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Chatterbox: America’s new saga

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Fade in: The thunder is rumbling. It’s good. It matches the storm inside my head. The issue is, as it so often is these days, the nation.

No one can deny that the goal since the campaign of 2016 was to keep everyone’s head spinning so fast, no one could focus too long on any one ring of the circus. This new campaign cycle invokes and promulgates fear and subliminally justifies inequality.

My preference is always to talk about the storm outside or sounds of a summer swimming hole, but that would require too many blindfolds these days. We must deal with harder issues.

Most Americans had little or nothing personal against our current president or most of his supporting officials until their behavior either simply alienated supporters or further inflamed their critics. It seems that much of the behavior we are seeing is so incongruous with what we’d expect from the leadership of a touted, even a tainted, democracy, that it creates its own room for doubt and disdain. All Americans, however, must prefer a president and leaders everyone could support.

America’s issues are numerous and several are critical, but one looms first and foremost simply because all else hinges upon it: the virus. We look to our leadership to make all the right moves, but America, flawed from the jump, has grown accustomed to coming out on top, sadly, regardless of the cost, and we usually use the same modus operandi: force.

Though brute force is intimidating, the virus, one of America’s worst and most formidable enemies ever, is unimpressed. We can’t beat this into submission. We can’t threaten or outwit it, negotiate with it, or impose sanctions against it. Bullying, blaming and a smart mouth will not intimidate it. We are facing an enemy that can’t be challenged with our usual grit.

It’s invisible, only seen by the havoc it wreaks after it has taken hold of its prey. It can’t be bought off. It doesn’t choose its victims. It knows no flags, armaments, economics, social class, ingratiated insiders, and cannot judge the peoples’ hearts. It takes no pity but, rather, it will take anyone it can sink its teeth into including those small infants so many of our leaders are so proud to declare they protect.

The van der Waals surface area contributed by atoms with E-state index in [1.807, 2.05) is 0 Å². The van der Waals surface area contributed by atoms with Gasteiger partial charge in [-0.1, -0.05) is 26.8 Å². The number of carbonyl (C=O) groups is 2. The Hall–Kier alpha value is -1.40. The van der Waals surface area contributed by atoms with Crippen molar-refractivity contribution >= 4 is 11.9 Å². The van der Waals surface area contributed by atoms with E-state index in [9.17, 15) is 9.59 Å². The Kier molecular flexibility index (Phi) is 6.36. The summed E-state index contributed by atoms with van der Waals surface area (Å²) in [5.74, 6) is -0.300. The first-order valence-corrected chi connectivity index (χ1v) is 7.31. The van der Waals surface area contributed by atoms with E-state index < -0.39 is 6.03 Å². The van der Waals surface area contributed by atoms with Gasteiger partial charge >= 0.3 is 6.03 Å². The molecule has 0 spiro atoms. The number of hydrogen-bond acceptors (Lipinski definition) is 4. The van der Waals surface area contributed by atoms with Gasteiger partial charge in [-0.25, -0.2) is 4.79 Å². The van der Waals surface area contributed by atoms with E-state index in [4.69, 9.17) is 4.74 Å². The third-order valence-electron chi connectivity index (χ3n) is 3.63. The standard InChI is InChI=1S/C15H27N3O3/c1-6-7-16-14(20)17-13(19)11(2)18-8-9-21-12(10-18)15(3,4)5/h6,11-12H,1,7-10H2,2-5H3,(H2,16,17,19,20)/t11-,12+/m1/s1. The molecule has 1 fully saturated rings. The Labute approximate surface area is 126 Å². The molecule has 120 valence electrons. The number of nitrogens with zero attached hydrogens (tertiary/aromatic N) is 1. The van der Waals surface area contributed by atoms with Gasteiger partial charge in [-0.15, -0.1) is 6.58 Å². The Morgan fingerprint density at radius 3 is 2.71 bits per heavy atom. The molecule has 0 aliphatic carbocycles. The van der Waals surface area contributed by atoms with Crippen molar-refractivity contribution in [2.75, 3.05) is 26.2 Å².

Still, we’re not in the dark. We know what we need to beat it. The research is in. We should use it, but we need courageous leadership. At the moment, our leadership is advocating practices that play into the very hands of this virus. Worse, they encourage others to do the same; it’s a death march. To ensure victory sooner and with a greater survival rate, we need masks, supplies, healthcare, quarantine, and temporary salaries for our people. Our greatest investment should be in our people’s survival and setting America back up on her feet, permanently.

One bucket out of the ocean that is our annual federal budget could float all American households for one year, keeping the economy solid even in closure and ending this plague, but our leadership honors private contracts for billions, with billionaires, instead.

At West Point, our president boasted of new military acquisitions, while simultaneously lauding standing armaments. The juxtaposed remarks clearly indicated more wasn’t necessary, especially while our people die battling an enemy unaffected by such weapons. So, we certainly can’t beat this with a leadership that ignores it, skirts the issue, skews the numbers of infected, dying, available equipment, avoids questions about it, flies in the face of common knowledge, then sends people back to the streets. Economic resurgence won’t happen that way and, even if it did, it could never justify the cost.

Our people have always been the very best part of this nation, and deserve far greater care than they usually get. We’re battling this invisible, silent enemy – a fast-growing number of us without health care, struggling to provide for our family, warding off homelessness, or negotiating unemployment. Meanwhile, our leaders defy, deny and belie the virus as corporations lick their chops in anticipation of any profit to be made from it.

The wealth of this nation is her people and, financially, is supplied by her people, all doing what they can. Many do much more than they are compensated for; others skim off the top – our greatest drain always being America’s top tier.

If we do the right things, we absolutely can afford to effectively fight this virus. Moreover, we absolutely can’t afford not to.

Fade to black.


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